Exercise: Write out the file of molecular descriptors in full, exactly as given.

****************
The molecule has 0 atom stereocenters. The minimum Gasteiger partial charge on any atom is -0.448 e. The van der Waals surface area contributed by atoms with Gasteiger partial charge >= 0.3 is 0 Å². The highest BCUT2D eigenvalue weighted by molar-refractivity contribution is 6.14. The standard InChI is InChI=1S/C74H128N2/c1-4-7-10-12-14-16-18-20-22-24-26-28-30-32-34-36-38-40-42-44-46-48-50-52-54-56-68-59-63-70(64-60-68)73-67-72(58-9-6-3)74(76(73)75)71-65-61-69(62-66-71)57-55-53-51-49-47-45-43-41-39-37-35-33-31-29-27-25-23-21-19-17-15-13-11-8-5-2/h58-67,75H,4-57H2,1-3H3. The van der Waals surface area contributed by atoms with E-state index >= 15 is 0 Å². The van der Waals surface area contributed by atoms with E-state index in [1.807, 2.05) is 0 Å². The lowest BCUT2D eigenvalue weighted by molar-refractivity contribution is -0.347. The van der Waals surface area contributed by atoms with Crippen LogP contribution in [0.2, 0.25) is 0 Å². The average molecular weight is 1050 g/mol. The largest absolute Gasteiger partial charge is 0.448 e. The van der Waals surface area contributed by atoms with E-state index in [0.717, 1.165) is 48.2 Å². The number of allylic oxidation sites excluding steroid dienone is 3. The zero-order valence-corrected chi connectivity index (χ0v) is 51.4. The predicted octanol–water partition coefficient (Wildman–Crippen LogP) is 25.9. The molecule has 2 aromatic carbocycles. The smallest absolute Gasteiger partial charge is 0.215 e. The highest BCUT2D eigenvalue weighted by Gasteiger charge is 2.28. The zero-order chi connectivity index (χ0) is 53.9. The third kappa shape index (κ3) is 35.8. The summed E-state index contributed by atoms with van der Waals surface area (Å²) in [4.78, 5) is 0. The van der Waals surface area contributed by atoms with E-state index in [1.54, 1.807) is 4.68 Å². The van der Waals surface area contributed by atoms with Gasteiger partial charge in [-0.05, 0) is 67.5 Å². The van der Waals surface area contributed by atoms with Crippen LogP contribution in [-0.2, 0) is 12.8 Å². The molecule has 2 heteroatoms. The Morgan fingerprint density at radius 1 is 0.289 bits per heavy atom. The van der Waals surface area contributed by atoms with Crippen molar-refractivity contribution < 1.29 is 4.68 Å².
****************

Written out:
The molecule has 0 atom stereocenters. The minimum Gasteiger partial charge on any atom is -0.448 e. The van der Waals surface area contributed by atoms with Gasteiger partial charge >= 0.3 is 0 Å². The highest BCUT2D eigenvalue weighted by molar-refractivity contribution is 6.14. The standard InChI is InChI=1S/C74H128N2/c1-4-7-10-12-14-16-18-20-22-24-26-28-30-32-34-36-38-40-42-44-46-48-50-52-54-56-68-59-63-70(64-60-68)73-67-72(58-9-6-3)74(76(73)75)71-65-61-69(62-66-71)57-55-53-51-49-47-45-43-41-39-37-35-33-31-29-27-25-23-21-19-17-15-13-11-8-5-2/h58-67,75H,4-57H2,1-3H3. The van der Waals surface area contributed by atoms with E-state index >= 15 is 0 Å². The van der Waals surface area contributed by atoms with E-state index in [1.807, 2.05) is 0 Å². The lowest BCUT2D eigenvalue weighted by molar-refractivity contribution is -0.347. The van der Waals surface area contributed by atoms with Crippen LogP contribution in [0.2, 0.25) is 0 Å². The average molecular weight is 1050 g/mol. The largest absolute Gasteiger partial charge is 0.448 e. The van der Waals surface area contributed by atoms with E-state index in [0.717, 1.165) is 48.2 Å². The number of allylic oxidation sites excluding steroid dienone is 3. The zero-order valence-corrected chi connectivity index (χ0v) is 51.4. The predicted octanol–water partition coefficient (Wildman–Crippen LogP) is 25.9. The molecule has 2 aromatic carbocycles. The smallest absolute Gasteiger partial charge is 0.215 e. The highest BCUT2D eigenvalue weighted by Gasteiger charge is 2.28. The zero-order chi connectivity index (χ0) is 53.9. The third kappa shape index (κ3) is 35.8. The summed E-state index contributed by atoms with van der Waals surface area (Å²) in [4.78, 5) is 0. The van der Waals surface area contributed by atoms with E-state index in [1.54, 1.807) is 4.68 Å². The van der Waals surface area contributed by atoms with Gasteiger partial charge in [-0.05, 0) is 67.5 Å². The van der Waals surface area contributed by atoms with Crippen LogP contribution in [-0.2, 0) is 12.8 Å². The molecule has 2 heteroatoms. The Morgan fingerprint density at radius 1 is 0.289 bits per heavy atom. The van der Waals surface area contributed by atoms with Crippen molar-refractivity contribution < 1.29 is 4.68 Å².